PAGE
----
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Kuwaiti Bidoons went on hunger strike for 19 days. Has anything changed?


In a hot dirt yard outside a police station in Kuwait, activists have set up camp. They spent nearly three weeks on hunger strike, asking the Kuwaiti government for citizenship, led by a 50-year-old computer engineer named Mohammad Bargash (ph).

MOHAMMAD BARGASH: (Speaking Arabic).

SHAPIRO: He says, "the government limits our right to an education, to health care, to an identity, to dignity."

Although Bargash has lived in Kuwait his whole life, he, his wife and seven children are officially stateless. The term is Bidoon, which means without.

BARGASH: (Speaking Arabic).

SHAPIRO: "The government is ignoring us," he says. "No one cares. No one is giving us a solution."

That's why he started his hunger strike, and other activists followed until there were six of them.

BARGASH: (Speaking Arabic).

SHAPIRO: He says it's a tragedy that Kuwait is a rich country that pretends it supports human rights. Kuwaiti citizens benefit from generous social spending made possible by the government's oil wealth. But there are an estimated 100,000 or more Bidoon people in Kuwait who cannot access those benefits. Many have lived in Kuwait their entire lives. Just today, Bargash had his first meeting with Kuwaiti political leaders, and he says he's putting the hunger strike on pause in hopes of a breakthrough.

Zahra Marwan supports this protest. She was born stateless, but her family managed to leave Kuwait when she was a child. She became a U.S. citizen and an illustrator and children's book author. One of those books tells her own story.

ZAHRA MARWAN: I was born stateless in Kuwait, in spite of my mom being a citizen. I was born stateless because my dad was born stateless because his dad didn't register in the 1940s.

SHAPIRO: You say his dad didn't register in the 1940s. We're going to need a bit of history here. Explain what happened.

MARWAN: Yeah. So three of my grandparents were Kuwaiti citizens, and only one wasn't. Citizenship was a new concept when it was introduced in Kuwait, and a lot of people didn't really see the importance of it since migration was so fluid. Both of my parents' families are from a larger historic migration of Southwest Iranians who went into the Arab Gulf in the early 1900s to work as sea laborers. So both sides of my families are from the same exact background, community and historic neighborhood, yet my mom's family are officially Kuwaiti, and my dad's undefined.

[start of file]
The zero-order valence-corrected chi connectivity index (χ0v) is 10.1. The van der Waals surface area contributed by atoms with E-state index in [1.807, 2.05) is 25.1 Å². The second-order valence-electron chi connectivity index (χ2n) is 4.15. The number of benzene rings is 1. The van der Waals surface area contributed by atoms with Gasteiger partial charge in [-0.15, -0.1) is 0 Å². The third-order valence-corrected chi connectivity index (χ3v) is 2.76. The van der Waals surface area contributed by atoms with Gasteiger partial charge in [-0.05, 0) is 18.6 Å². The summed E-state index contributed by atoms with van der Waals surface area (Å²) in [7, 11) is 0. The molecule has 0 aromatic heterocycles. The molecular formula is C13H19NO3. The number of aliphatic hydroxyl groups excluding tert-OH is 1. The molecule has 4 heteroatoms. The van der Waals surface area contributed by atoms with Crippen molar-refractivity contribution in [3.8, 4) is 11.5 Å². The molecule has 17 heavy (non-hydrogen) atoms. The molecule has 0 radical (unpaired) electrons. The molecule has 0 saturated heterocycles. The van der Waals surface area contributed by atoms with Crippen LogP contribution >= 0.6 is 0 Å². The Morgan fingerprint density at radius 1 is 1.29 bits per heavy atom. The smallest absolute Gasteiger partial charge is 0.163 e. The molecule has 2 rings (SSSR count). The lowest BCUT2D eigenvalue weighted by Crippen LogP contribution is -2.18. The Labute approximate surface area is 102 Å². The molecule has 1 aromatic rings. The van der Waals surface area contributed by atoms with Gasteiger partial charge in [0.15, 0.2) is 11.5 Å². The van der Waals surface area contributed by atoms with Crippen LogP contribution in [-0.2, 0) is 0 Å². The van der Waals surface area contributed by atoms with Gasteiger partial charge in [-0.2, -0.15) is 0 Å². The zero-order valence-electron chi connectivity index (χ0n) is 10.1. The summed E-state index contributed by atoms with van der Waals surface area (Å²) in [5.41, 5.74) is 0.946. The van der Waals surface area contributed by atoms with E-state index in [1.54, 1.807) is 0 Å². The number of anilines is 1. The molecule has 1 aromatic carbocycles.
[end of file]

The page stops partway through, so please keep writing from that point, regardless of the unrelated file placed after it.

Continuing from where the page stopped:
SHAPIRO: And what's incredible is that that decision that people made generations ago ripples down to folks living in Kuwait today.

MARWAN: Yeah. There's an argument over there that stateless people should go back to their countries of origin. But when I look at some of my cousins now, what business do they have going back to a country that our great-grandparents left 120 years ago?

SHAPIRO: Would you ever want Kuwaiti citizenship?

MARWAN: I think so, yes, just to maybe put it on my dad's grave.

SHAPIRO: How long ago did he die?

MARWAN: My father passed away in 2016. And I feel like my parents always planned on returning to Kuwait after we became citizens, which is counter to the narrative of stateless people over there.

SHAPIRO: How did he think of himself? Did he think of himself as Kuwaiti, even if he didn't have a piece of paper saying as much?

MARWAN: Yes. I feel like there are so many people like my family where my dad was Kuwaiti in speech, dress and culture. And he wanted to be buried among our family, yet two years after his burial, there was a warrant out for his arrest for not renewing his foreigner's visa from the grave.

SHAPIRO: I'm sorry, explain that detail. That sounds Orwellian. He needed a foreigner's visa his whole life, even though he was born and raised in Kuwait.

MARWAN: That's right. People are born in Kuwait as illegal residents now, and they don't get birth or death certificates or aren't allowed to marry or go to public school or leave the country, really, because no other country will accept them.

SHAPIRO: Do you remember how old you were when you learned the term Bidoon and understood what it meant for your life?

MARWAN: I think it came in waves. When I saw our cards here and it said birth place, Kuwait, nationality undefined, I didn't know what that meant. And my parents weren't very open about explaining what that meant. So it took me a long time to understand that even though I think of myself as Kuwaiti the way my parents thought of themselves as Kuwaiti, that people over there didn't see me in the same light.

SHAPIRO: In the U.S., people talk about undocumented immigrants or illegal immigrants - choose your phrase. Is this similar, or is this a little bit deeper?

MARWAN: I think a little bit deeper in that we have no citizenship in any country. I think in the 1960s, my dad tried to say he was Iranian and get papers and was denied that, too. So where can you belong if no government accepts you?

SHAPIRO: Do you imagine what your life would have been like if your family had not left Kuwait?

MARWAN: When I do, I imagine my life had I just received my rights. But when I sat with my Uncle Ahmed recently a few years ago at the fish market, he told me, I know your life isn't easy over there, but it's better than what it would have been over here. So I keep that in mind all the time.

SHAPIRO: Zahra Marwan is a children's book author and illustrator based in New Mexico. Thank you for talking with us.

MARWAN: Thank you. Transcript provided by NPR, Copyright NPR.

Ari Shapiro has been one of the hosts of All Things Considered, NPR's award-winning afternoon newsmagazine, since 2015. During his first two years on the program, listenership to All Things Considered grew at an unprecedented rate, with more people tuning in during a typical quarter-hour than any other program on the radio.
Linah Mohammad